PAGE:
Religion in Roman Phrygia from Polytheism to Christianity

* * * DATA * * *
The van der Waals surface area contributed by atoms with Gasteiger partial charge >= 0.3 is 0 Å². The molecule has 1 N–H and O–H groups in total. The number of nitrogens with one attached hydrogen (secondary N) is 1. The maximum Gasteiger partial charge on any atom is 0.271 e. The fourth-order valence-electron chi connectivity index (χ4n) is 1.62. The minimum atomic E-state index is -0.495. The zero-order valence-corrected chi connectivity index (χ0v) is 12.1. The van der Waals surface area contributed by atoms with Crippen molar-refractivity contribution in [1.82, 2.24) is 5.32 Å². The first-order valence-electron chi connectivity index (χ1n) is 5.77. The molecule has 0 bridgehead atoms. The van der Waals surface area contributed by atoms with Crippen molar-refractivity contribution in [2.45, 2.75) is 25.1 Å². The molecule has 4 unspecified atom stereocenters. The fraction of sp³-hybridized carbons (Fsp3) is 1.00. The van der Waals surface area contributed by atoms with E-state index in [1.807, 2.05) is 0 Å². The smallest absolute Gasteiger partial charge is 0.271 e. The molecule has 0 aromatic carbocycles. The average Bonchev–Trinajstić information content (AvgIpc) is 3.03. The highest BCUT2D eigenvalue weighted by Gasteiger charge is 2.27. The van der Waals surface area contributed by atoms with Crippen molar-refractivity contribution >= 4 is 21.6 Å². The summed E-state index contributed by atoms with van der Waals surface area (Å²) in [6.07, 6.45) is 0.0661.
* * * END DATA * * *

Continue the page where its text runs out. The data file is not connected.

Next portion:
Phrygia in the second and third centuries CE offers more vivid evidence for what has been termed “lived ancient religion” than any other region in the ancient world. The evidence from Phrygia is neither literary nor issued by cities or their powerful inhabitants but rather comes from farmers and herders who left behind numerous stone memorials of themselves and dedications to their gods, praying for the welfare of their families, crops, and cattle. In Religion in Roman Phrygia: From Polytheism to Christianity, Robert Parker opens a rare window into the world of those Sir Ronald Syme called “the voiceless earth-coloured rustics” who have been “conveniently forgotten.” The period in which Phrygian paganism flourished so visibly was also the period in which Christianity was introduced by the apostle Paul and took root. Parker presents a rich body of evidence and uses it to explore one of history’s great stories and enigmas: how and why the new religion overtook its predecessor, with the Christian God meeting needs previously satisfied by Zeus and the other gods.